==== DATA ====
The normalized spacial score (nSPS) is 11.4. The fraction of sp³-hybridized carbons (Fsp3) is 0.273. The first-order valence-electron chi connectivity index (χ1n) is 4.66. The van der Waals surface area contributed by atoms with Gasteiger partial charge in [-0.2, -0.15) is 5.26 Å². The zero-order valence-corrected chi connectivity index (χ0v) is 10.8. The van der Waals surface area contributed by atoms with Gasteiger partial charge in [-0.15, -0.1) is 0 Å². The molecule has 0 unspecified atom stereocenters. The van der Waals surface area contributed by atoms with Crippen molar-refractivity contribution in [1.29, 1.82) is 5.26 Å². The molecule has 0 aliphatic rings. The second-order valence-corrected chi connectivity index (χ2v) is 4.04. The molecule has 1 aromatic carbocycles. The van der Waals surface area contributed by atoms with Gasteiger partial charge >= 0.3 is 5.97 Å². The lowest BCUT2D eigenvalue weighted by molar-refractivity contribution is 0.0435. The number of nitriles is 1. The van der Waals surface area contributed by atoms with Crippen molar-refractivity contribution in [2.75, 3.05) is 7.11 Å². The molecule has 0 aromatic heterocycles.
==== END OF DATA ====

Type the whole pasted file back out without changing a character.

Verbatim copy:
The normalized spacial score (nSPS) is 11.4. The fraction of sp³-hybridized carbons (Fsp3) is 0.273. The first-order valence-electron chi connectivity index (χ1n) is 4.66. The van der Waals surface area contributed by atoms with Gasteiger partial charge in [-0.2, -0.15) is 5.26 Å². The zero-order valence-corrected chi connectivity index (χ0v) is 10.8. The van der Waals surface area contributed by atoms with Gasteiger partial charge in [-0.15, -0.1) is 0 Å². The molecule has 0 unspecified atom stereocenters. The van der Waals surface area contributed by atoms with Crippen molar-refractivity contribution in [1.29, 1.82) is 5.26 Å². The molecule has 0 aliphatic rings. The second-order valence-corrected chi connectivity index (χ2v) is 4.04. The molecule has 1 aromatic carbocycles. The van der Waals surface area contributed by atoms with Gasteiger partial charge >= 0.3 is 5.97 Å². The lowest BCUT2D eigenvalue weighted by molar-refractivity contribution is 0.0435. The number of nitriles is 1. The van der Waals surface area contributed by atoms with Crippen molar-refractivity contribution in [2.75, 3.05) is 7.11 Å². The molecule has 0 aromatic heterocycles.